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Brits forced to pay £1,750 each before leaving the UK for quarantine upon return

by LLB Politics Reporter
9th Feb 21 2:30 pm

The Health Secretary has announced on Tuesday that all Brits returning back to the UK from red-list countries must pay £1,750 each to quarantine in a government approved hotel.

Matt Hancock told MPs in the House of Commons that the £1,750 hotel quarantine cost includes a room, transport and testing.

Hancock said the new raft of Covid measures imposed on travellers is to help crack down on new variants entering the country.

From 15 February UK and Irish residents who enter England and have been in red-list countries over the past 10 days must quarantine for for 10 days from the time of arrival.

Those who travel will have to pay for their “quarantine package” online before they depart, and the booking system will go live on Thursday.

Hancock said, “We are setting up a new system for UK and Irish residents who have been in red list countries for the last 10 days.

“In short, this means that any returning residents from these countries will have to quarantine in an assigned hotel room for 10 days from the time of arrival.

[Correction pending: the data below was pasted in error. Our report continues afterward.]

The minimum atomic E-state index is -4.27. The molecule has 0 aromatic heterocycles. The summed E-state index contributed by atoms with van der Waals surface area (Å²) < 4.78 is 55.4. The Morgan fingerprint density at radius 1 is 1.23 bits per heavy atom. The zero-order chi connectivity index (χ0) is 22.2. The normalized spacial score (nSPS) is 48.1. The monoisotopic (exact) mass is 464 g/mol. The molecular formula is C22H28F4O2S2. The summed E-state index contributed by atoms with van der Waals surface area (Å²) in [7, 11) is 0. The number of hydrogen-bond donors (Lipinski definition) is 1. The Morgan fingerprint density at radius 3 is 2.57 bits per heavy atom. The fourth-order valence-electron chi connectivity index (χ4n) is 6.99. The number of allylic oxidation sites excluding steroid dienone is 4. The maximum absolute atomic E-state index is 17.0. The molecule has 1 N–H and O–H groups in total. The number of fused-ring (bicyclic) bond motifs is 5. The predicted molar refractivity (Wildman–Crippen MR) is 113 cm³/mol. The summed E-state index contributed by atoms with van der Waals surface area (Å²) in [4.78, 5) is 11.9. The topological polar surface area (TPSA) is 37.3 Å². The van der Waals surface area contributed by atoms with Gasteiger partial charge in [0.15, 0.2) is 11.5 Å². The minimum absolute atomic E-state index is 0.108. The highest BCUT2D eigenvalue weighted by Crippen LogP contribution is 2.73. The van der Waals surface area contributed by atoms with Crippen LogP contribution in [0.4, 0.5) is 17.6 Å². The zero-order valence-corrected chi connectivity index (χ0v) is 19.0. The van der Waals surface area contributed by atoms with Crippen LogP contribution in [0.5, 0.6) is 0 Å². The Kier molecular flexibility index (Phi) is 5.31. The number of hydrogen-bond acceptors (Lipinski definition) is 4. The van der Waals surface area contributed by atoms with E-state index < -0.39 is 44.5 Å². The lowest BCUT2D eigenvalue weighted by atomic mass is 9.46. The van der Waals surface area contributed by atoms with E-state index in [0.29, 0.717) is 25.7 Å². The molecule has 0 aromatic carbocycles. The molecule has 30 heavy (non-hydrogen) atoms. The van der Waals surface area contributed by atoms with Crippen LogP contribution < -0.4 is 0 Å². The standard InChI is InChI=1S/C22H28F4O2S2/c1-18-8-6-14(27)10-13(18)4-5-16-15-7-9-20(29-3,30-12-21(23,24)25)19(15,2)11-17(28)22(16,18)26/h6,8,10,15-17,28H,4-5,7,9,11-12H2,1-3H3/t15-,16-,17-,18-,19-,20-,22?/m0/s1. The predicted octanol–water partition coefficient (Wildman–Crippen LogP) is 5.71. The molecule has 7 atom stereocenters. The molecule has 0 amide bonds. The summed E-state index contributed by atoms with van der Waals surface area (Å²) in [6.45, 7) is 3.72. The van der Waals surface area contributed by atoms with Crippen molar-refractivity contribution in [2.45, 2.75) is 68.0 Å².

“Before they travel they will have to book through an online platform and pay for a quarantine package costing £1,750 for an individual travelling alone which includes the hotel, transport and testing.

“This booking system will go live on Thursday when we will also publish the full detailed guidance.”

He added: “People will need to remain in their rooms and of course they will not be allowed to mix with other guests.

“There will be visible security in place to ensure compliance as well as the necessary support.”

Hancock also announced that there will be harsh new penalties for travellers entering the UK who deliberately fail to quarantine in approved hotels, could be fined up to £10,000.

Also, any traveller who hides a visit to a red-list country “will face a prison sentence of up to 10-years.”

These new legal measures will come into force this week across England, which could be extended to Scotland, Wales and Northern Ireland.

Hancock told the Commons that he will make “no apologies for the strength of these measures because we’re dealing with one of the strongest threats to our public health that we’ve faced as a nation.”

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